I decided to try something new with my review scheme for these two novellas I read recently. Being shorter in length, as novellas are expected to be, I wasn’t sure I would be pleased with the result of two independent reviews. That being said, these books are so very different! Read on for a brief review of both The End We Start From by Megan Hunter and Heather, The Totality by Matthew Weiner.
The news on the hour, 14th June, one o’clock. Tina Murphy reporting. An unprecedented flood. London. Uninhabitable. A list of boroughs, like the shipping forecast, their names suddenly a perfect and tender as the names of children. Ours.
The End We Start From by Megan Hunter pits the consuming nature of new motherhood against the dangers of survival in the post-apocalyptic world. With our narrator on the brink of parenthood, the world as she knows it is about to change in more ways than one.
The moment of birth looms ahead of my like the loss of my virginity did, as death does. The inevitable, tucked and waiting out there somewhere.
While in the hospital, it is revealed that a mysterious flood has overtaken London— water rising fast and destroying everything in its path. She is now forced to pack up her day old infant, Z, and venture out into the world with her partner, R, unknown dangers awaiting at every turn.
Metaphorically, the world is made anew through this flood, as our narrator is through the trials and tribulations of motherhood. Concise and meditative, Hunter crafts a story that highlights the enduring spirit of mothers as we grow, birth and care for our children in an ever-changing world.
The city is here, somewhere, but we are not. We are all untied, is the thing. Untethered, floating, drifting, all these things. And the end, the tether, the re-leash, is not in sight.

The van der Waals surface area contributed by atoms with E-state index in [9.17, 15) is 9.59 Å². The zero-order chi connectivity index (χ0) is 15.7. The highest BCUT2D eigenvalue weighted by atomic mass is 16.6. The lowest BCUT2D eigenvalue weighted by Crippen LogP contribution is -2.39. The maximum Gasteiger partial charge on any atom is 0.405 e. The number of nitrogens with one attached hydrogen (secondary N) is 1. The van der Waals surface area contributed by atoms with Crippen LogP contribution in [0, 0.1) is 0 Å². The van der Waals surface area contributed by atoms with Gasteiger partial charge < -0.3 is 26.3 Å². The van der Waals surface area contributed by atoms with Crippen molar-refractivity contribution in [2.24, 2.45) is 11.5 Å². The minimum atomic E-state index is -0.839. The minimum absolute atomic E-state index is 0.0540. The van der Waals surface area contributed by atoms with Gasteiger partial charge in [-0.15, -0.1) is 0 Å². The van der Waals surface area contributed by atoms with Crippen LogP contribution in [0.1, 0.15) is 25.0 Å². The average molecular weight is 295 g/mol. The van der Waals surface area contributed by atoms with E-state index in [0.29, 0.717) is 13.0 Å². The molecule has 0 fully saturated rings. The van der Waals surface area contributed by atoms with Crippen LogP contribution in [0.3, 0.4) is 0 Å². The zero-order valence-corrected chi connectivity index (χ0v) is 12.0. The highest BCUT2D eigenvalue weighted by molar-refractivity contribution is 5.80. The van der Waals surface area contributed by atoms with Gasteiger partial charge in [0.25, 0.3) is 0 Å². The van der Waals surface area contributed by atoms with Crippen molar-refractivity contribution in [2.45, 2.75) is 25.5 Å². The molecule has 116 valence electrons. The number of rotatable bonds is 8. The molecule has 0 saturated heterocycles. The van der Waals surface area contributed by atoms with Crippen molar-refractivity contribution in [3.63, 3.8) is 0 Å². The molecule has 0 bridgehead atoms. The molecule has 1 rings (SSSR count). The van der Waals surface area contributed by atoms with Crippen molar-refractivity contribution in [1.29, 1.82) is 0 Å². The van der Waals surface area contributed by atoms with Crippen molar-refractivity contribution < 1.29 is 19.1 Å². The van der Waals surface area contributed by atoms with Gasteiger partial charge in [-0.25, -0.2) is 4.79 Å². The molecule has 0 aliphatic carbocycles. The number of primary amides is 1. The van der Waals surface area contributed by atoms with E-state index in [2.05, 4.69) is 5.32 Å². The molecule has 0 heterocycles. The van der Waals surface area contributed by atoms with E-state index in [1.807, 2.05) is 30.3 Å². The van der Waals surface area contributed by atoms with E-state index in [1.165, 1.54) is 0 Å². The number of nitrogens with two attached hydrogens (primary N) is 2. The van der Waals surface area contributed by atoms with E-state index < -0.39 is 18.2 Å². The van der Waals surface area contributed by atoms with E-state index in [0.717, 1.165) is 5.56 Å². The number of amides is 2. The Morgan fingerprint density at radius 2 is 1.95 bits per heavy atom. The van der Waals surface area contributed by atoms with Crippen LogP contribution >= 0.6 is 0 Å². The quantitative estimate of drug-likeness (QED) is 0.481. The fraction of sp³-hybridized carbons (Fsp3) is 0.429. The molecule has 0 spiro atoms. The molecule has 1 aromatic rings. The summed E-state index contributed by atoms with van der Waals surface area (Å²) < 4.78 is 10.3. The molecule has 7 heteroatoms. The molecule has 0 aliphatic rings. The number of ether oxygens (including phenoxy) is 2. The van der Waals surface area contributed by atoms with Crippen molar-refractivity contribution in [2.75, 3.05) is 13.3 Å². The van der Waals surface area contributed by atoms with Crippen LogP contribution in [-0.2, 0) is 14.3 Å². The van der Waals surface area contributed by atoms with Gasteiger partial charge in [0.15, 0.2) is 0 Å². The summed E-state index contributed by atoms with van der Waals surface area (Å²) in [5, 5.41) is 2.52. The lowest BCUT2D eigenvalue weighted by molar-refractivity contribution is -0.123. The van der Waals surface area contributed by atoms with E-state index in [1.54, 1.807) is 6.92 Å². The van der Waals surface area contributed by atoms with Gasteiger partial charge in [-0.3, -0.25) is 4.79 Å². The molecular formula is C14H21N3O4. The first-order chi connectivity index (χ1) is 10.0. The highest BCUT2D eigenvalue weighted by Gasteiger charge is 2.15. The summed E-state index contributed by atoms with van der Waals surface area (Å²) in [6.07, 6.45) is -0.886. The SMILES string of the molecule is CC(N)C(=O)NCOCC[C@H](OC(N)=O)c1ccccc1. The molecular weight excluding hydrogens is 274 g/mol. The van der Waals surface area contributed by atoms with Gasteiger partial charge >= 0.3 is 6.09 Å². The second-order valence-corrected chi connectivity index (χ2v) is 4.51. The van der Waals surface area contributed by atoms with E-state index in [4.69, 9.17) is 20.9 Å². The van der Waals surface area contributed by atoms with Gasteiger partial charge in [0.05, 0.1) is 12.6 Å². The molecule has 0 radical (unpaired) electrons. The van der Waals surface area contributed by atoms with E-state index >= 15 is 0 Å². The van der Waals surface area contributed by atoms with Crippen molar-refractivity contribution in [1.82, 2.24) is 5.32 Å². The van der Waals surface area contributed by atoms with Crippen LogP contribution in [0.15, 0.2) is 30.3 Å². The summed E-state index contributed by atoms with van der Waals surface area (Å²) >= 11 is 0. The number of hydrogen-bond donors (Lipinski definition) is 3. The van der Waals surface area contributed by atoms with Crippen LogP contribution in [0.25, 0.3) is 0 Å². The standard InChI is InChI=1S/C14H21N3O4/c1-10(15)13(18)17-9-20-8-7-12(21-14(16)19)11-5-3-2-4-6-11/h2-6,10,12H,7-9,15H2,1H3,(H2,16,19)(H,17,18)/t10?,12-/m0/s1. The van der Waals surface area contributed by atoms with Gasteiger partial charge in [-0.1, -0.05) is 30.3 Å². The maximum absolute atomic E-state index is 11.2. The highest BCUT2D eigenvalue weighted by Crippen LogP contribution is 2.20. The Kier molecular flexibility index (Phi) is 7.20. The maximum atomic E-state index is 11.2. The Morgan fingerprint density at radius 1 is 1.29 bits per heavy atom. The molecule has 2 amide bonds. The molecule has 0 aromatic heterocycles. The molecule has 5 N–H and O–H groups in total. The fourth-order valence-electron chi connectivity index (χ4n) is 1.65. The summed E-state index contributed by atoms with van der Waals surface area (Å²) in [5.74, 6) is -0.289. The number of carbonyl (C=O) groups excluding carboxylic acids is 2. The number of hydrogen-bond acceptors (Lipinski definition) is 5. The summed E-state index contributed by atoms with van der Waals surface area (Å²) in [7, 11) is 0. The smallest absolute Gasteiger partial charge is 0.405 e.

A review copy of this title was provided by Grove Atlantic.
Alternating between two story-lines, Heather, The Totality, chips away at the facade of one perfect family, while simultaneously revealing the sordid details of another.
“I know in my heart. I am certain.” He said, “Whatever problems this family has, there is no family without her.”
Mark and Karen Breakstone’s relationship began as any mediocre albeit rich one does, but the true highlight of their marriage was the birth of their daughter, Heather. They raise her with a suffocating intensity that serves to be the very thing that drives them apart—each one so focused on Heather they forget to see one another.
Meanwhile, the second narrative emerges—one of a wholly different type. Bobby is a disturbed young man who grows up in a fractured household surrounded by drugs and violence. While working in New York he catches a glimpse of Heather which turns abruptly and totally into an obsession.
He watched her knowing she thought she was alone on the roof as she unrolled the waist of her plaid skirt to cover more of her soft thighs and chomped on the mints to prepare for her return to the building. Bobby looked at the girl and felt a yearning so powerful he thought he might faint or ejaculate.
What follows is a succinct, riveting drama that exposes the dark nature of humanity that is present no matter how perfect of flawed the original appearance.
A review copy of this title was provided by Little, Brown and Co.